Scientists searching for the Fountain of Youth find little evidence of a ‘longevity gene’

Apr 24, 2020 | 0 comments

By Amanda Elizabeth Kowalczyk

What do naked mole rats, elephants, bats and whales have in common? They are all exceptionally long-lived mammals, and recent research suggests that studying commonalities in the ways they evolved extreme life spans may provide fresh insights into the genetic basis of longevity.

Distantly related mammals evolved long life spans through a biological phenomenon known as convergent evolution, a process by which unrelated species independently develop the same trait. As species evolved similarly extended life spans via convergent evolution, genes related to long life also underwent convergent evolution in those species. By making the connection between evolutionary changes in life span and gene evolution, my colleagues and I were able to find genes associated with life span that are shared by many species.

One caveat in the study of longevity is the relationship between body size and life span across mammal species. Large mammals like whales and elephants have long life spans; small mammals like mice and rats have short life spans. Most mammals follow the general trend, but some defy it. Key examples include the naked mole rat, a hamster-sized creature that can live up to 40 years, and the little brown bat, a similar-sized flighted mammal that can live up to 34 years. We examined the genetic basis of both types of extreme life span to understand the different modes by which species evolved extreme longevity.

Our results were surprising. Rather than finding genes that evolved faster to drive increase in life span, we instead found that gene evolutionary rates primarily decreased as species evolved longer lives. In other words, rather than experiencing genetic changes associated with longer life, many genes were instead prevented from undergoing genetic changes. On an individual level, slower evolutionary rates indicate that genes are protected from developing potentially harmful mutations. The occurrence of many generations of lower mutation rates in a genetic region translates to slower evolution, or less change, than expected over millions of years. Genes that evolve slower likely have important functions, which is why they are protected from potentially harmful mutations.

For large, long-lived species, key genes played a role in cancer prevention. Slowly evolving genes were involved in DNA repair, cell cycle control, cell death, and immunity, all of which are mechanisms to prevent cancer cell formation and proliferation. Consider the molecular origins of cancer. For an organism to get cancer, first a genetic mutation must occur and fail to be corrected through DNA repair mechanisms.

As a result of the mutation, the now-cancerous cell fails to undergo programmed cell death and instead divides uncontrollably and independently of normal cell cycle control mechanisms. Carcinogenic cells evade immune response and eventually replicate and expand into cancerous tumors. Large, long-lived species show slower evolution of genes in every stage of the path toward developing cancer, which suggests that preventing cancer is a key functionality underlying the evolution of extended life span in those species.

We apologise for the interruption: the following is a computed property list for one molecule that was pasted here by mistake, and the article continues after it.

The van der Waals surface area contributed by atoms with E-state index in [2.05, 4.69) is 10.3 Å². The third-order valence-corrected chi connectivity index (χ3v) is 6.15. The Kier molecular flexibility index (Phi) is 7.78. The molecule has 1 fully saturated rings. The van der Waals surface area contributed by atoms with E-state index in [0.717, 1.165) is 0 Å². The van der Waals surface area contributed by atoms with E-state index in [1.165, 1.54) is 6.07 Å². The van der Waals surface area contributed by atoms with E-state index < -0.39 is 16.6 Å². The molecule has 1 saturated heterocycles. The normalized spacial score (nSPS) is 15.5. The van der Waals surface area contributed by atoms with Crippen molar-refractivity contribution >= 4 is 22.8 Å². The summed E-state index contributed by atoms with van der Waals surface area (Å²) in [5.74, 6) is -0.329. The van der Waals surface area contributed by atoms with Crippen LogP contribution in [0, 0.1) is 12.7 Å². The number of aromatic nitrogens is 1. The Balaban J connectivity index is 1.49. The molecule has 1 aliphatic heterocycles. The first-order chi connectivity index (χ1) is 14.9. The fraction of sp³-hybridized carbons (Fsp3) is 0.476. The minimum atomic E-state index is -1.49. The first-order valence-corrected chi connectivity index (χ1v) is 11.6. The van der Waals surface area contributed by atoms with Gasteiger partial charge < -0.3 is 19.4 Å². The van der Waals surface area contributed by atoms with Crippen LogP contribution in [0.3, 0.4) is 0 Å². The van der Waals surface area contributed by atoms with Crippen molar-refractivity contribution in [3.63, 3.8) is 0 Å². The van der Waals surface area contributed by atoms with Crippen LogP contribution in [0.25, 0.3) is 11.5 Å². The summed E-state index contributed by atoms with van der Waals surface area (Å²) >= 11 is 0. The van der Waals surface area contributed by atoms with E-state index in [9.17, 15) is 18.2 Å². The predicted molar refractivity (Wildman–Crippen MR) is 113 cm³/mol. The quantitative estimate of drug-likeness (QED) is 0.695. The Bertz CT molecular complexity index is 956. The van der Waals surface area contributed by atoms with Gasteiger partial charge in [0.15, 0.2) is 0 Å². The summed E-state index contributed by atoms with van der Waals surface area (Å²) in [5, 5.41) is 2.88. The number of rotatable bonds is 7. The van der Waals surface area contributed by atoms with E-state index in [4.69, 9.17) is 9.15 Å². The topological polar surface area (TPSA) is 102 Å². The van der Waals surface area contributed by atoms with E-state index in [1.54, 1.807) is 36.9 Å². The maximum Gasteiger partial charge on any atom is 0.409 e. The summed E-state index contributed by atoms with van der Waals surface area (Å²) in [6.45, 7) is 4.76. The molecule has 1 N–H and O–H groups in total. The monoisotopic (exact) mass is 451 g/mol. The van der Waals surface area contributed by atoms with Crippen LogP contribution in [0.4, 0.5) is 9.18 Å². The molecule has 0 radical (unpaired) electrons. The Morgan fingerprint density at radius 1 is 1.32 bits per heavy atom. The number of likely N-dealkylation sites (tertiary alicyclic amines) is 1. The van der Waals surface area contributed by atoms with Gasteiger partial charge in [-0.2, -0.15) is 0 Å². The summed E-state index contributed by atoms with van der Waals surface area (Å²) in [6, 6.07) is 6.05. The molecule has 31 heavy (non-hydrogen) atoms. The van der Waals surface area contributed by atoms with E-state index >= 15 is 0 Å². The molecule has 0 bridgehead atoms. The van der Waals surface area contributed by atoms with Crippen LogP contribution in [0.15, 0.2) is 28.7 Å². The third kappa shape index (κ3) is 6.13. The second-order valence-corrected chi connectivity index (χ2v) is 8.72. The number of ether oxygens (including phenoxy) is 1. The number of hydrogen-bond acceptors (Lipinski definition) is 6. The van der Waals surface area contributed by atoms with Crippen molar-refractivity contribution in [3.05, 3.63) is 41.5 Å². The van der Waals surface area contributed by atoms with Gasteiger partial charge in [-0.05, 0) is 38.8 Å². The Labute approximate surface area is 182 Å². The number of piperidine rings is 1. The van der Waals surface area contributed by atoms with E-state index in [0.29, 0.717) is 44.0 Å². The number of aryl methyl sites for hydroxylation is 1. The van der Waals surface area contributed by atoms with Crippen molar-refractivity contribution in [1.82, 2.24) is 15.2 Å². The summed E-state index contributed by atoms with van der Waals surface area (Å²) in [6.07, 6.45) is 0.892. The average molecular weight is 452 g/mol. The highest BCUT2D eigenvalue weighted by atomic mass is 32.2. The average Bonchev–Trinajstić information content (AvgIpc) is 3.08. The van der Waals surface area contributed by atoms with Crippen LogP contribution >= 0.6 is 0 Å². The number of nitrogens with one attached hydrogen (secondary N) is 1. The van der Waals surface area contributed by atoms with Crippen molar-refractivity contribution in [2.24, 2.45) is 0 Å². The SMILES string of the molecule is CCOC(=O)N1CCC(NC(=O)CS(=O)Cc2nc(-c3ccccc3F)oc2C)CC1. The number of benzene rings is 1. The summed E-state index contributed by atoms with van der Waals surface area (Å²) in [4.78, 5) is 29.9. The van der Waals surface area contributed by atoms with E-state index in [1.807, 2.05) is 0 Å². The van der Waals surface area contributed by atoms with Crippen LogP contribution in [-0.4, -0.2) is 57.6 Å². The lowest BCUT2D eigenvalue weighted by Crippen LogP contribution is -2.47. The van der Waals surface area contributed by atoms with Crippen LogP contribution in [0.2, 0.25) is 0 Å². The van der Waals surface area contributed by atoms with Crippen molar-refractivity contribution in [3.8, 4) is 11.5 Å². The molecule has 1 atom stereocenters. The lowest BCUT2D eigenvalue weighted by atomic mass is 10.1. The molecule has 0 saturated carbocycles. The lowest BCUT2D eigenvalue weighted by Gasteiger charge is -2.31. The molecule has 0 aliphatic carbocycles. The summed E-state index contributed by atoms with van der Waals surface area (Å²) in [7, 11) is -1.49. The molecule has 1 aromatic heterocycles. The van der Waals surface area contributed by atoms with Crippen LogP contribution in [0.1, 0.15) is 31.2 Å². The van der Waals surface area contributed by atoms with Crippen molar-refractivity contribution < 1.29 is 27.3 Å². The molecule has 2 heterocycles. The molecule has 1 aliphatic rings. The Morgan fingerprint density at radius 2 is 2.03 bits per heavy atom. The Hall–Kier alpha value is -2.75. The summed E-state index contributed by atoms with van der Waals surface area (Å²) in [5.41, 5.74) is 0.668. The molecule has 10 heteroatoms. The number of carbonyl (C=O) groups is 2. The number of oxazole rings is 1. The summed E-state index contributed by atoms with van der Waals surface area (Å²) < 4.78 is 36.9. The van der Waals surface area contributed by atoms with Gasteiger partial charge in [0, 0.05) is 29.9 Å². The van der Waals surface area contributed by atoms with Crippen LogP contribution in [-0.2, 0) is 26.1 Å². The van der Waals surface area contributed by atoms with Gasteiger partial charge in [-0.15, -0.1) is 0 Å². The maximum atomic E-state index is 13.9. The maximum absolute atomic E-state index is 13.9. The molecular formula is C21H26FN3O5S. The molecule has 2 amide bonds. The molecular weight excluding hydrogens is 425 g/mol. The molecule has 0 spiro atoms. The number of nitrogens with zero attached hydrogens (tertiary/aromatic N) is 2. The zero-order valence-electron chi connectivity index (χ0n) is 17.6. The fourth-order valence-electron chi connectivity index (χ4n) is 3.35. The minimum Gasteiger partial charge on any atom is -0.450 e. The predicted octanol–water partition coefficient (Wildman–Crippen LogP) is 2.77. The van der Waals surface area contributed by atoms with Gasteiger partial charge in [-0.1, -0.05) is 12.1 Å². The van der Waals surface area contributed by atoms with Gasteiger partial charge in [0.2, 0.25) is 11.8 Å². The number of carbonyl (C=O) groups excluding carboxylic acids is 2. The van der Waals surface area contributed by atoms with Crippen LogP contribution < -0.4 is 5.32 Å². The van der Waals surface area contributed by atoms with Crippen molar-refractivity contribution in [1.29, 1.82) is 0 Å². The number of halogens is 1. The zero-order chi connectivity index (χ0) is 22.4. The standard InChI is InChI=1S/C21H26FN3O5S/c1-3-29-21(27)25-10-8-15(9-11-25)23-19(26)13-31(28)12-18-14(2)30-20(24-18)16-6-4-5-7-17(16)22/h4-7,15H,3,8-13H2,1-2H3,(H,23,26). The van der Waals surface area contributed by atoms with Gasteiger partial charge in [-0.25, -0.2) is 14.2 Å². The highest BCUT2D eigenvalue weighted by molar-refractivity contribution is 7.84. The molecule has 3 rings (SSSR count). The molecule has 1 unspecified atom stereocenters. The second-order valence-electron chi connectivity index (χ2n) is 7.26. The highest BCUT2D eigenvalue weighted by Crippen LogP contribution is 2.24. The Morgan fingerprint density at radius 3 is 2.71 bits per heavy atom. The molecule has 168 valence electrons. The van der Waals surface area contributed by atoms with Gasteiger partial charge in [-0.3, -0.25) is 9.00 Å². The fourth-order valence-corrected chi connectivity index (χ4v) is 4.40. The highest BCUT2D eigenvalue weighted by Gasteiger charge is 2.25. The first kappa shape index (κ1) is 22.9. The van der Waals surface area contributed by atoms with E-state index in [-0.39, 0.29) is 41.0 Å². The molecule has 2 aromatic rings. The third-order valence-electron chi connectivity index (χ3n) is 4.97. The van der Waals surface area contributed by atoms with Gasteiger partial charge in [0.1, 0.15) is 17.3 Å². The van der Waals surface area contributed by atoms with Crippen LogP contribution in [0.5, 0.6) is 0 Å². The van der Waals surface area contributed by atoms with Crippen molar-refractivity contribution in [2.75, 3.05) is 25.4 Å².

These findings are part of a larger, much older story about the connection between cancer, life span and body size known as Peto’s paradox. According to the paradox, large animals should get cancer much more often than small mammals, but they don’t. Assuming every cell has the same probability of becoming cancerous at any given moment, large species should get cancer more often simply by virtue of their numerous cells. Large species that are also long-lived further multiply the problem by allowing more time for cancer to develop.

However, cancer incidences in different species are about the same, implying a lower rate of cancer development in large species compared to smaller species. In fact, if cancer rates in whales were the same as those in mice, all whales would die of cancer before they ever had the chance to reproduce. Our findings suggest that lower cancer rates in large mammals may be driven by slower evolution of genes related to many cancer prevention functionalities.

In species like bats and the naked mole rat that are small and long-lived, cancer control is a lesser concern. Accordingly, slowly evolving genes in those species are related primarily to DNA repair as opposed to other facets of cancer control. Prevention of DNA damage may help to prevent DNA degradation throughout a long life span that eventually leads to aging and disease.

Unlike many studies that focus on genetic changes unique to one or a few particularly long-lived species, this work identified the genetic basis of longevity throughout mammals. Accordingly, the results are generalizable to all mammal species, including humans, and can be used to guide further research focus regarding efforts to increase human life span.

The importance of cancer control and DNA repair to long life suggests that the answer to why humans age may be as simple as things wearing out over time, whether those things are cells or DNA. Over a life span, DNA accumulates damage that eventually results in cancer or broad-scale deficits to gene function that cause senescence, disease and eventual death. Our findings, coupled with existing evidence, suggest that there is no “longevity gene” that can be altered to increase life span in mammals, because aging is a complex, multifaceted process. Increasing human life span may instead depend on reducing the damage DNA incurs over time and tackling diseases related to old age.
Although there probably is no genetic fountain of youth, DNA may still be the key to a longer life.
Credit: Scientific American

Susan Burke March

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